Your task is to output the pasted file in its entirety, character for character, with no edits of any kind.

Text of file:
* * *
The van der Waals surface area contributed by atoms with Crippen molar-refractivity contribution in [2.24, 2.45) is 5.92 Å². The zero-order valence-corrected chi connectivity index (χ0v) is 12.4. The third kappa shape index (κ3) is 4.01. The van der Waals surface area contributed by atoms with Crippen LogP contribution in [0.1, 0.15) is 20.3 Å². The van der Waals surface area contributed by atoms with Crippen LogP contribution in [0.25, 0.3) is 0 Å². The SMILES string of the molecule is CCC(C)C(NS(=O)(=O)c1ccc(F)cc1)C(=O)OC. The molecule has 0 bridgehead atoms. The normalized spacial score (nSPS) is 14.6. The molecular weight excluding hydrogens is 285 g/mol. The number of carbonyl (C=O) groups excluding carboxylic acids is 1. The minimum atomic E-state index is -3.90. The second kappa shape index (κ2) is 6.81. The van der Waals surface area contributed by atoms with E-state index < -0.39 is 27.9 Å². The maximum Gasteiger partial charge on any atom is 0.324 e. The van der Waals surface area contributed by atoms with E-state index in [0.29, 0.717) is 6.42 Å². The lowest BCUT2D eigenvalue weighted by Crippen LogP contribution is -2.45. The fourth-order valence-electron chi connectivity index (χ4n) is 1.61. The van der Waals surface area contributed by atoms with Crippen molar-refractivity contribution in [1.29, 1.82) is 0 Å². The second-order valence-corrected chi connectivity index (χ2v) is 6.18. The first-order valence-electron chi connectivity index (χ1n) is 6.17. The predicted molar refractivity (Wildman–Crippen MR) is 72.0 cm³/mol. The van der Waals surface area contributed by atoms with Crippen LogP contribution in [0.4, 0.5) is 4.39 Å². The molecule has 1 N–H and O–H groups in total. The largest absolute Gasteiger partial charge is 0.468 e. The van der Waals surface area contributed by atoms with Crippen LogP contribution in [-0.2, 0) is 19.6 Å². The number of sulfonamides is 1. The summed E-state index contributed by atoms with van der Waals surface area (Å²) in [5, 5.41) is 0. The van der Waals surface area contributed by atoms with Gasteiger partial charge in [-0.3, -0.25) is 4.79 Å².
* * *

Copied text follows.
The van der Waals surface area contributed by atoms with Crippen molar-refractivity contribution in [2.24, 2.45) is 5.92 Å². The zero-order valence-corrected chi connectivity index (χ0v) is 12.4. The third kappa shape index (κ3) is 4.01. The van der Waals surface area contributed by atoms with Crippen LogP contribution in [0.1, 0.15) is 20.3 Å². The van der Waals surface area contributed by atoms with Crippen LogP contribution in [0.25, 0.3) is 0 Å². The SMILES string of the molecule is CCC(C)C(NS(=O)(=O)c1ccc(F)cc1)C(=O)OC. The molecule has 0 bridgehead atoms. The normalized spacial score (nSPS) is 14.6. The molecular weight excluding hydrogens is 285 g/mol. The number of carbonyl (C=O) groups excluding carboxylic acids is 1. The minimum atomic E-state index is -3.90. The second kappa shape index (κ2) is 6.81. The van der Waals surface area contributed by atoms with E-state index < -0.39 is 27.9 Å². The maximum Gasteiger partial charge on any atom is 0.324 e. The van der Waals surface area contributed by atoms with E-state index in [0.29, 0.717) is 6.42 Å². The lowest BCUT2D eigenvalue weighted by Crippen LogP contribution is -2.45. The fourth-order valence-electron chi connectivity index (χ4n) is 1.61. The van der Waals surface area contributed by atoms with Crippen molar-refractivity contribution in [1.29, 1.82) is 0 Å². The second-order valence-corrected chi connectivity index (χ2v) is 6.18. The first-order valence-electron chi connectivity index (χ1n) is 6.17. The predicted molar refractivity (Wildman–Crippen MR) is 72.0 cm³/mol. The van der Waals surface area contributed by atoms with Crippen LogP contribution in [0.4, 0.5) is 4.39 Å². The molecule has 1 N–H and O–H groups in total. The largest absolute Gasteiger partial charge is 0.468 e. The van der Waals surface area contributed by atoms with Crippen LogP contribution in [-0.2, 0) is 19.6 Å². The number of sulfonamides is 1. The summed E-state index contributed by atoms with van der Waals surface area (Å²) in [5, 5.41) is 0. The van der Waals surface area contributed by atoms with Gasteiger partial charge in [-0.3, -0.25) is 4.79 Å².